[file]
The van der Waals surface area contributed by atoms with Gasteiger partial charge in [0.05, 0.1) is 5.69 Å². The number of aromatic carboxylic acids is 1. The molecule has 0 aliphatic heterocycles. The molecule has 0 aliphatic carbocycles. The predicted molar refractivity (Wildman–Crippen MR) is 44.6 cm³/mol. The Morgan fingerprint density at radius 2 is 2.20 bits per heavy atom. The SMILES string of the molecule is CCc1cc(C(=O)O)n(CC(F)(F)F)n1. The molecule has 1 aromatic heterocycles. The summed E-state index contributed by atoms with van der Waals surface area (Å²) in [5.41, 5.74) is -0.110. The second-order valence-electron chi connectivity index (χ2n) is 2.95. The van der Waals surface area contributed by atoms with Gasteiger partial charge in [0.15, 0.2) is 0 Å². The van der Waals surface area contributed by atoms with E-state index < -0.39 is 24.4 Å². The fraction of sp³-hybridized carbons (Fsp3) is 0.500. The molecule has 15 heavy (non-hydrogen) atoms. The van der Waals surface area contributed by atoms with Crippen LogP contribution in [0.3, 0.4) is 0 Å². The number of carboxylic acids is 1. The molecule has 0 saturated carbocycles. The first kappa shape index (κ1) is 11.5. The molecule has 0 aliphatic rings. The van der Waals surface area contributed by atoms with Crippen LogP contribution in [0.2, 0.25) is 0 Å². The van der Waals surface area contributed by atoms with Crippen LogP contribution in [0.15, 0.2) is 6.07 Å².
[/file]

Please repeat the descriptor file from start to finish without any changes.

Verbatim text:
The van der Waals surface area contributed by atoms with Gasteiger partial charge in [0.05, 0.1) is 5.69 Å². The number of aromatic carboxylic acids is 1. The molecule has 0 aliphatic heterocycles. The molecule has 0 aliphatic carbocycles. The predicted molar refractivity (Wildman–Crippen MR) is 44.6 cm³/mol. The Morgan fingerprint density at radius 2 is 2.20 bits per heavy atom. The SMILES string of the molecule is CCc1cc(C(=O)O)n(CC(F)(F)F)n1. The molecule has 1 aromatic heterocycles. The summed E-state index contributed by atoms with van der Waals surface area (Å²) in [5.41, 5.74) is -0.110. The second-order valence-electron chi connectivity index (χ2n) is 2.95. The van der Waals surface area contributed by atoms with Gasteiger partial charge in [0.15, 0.2) is 0 Å². The van der Waals surface area contributed by atoms with E-state index < -0.39 is 24.4 Å². The fraction of sp³-hybridized carbons (Fsp3) is 0.500. The molecule has 15 heavy (non-hydrogen) atoms. The van der Waals surface area contributed by atoms with Crippen LogP contribution in [0.3, 0.4) is 0 Å². The number of carboxylic acids is 1. The molecule has 0 saturated carbocycles. The first kappa shape index (κ1) is 11.5. The molecule has 0 aliphatic rings. The van der Waals surface area contributed by atoms with Crippen LogP contribution in [0.2, 0.25) is 0 Å². The van der Waals surface area contributed by atoms with Crippen LogP contribution in [0.15, 0.2) is 6.07 Å².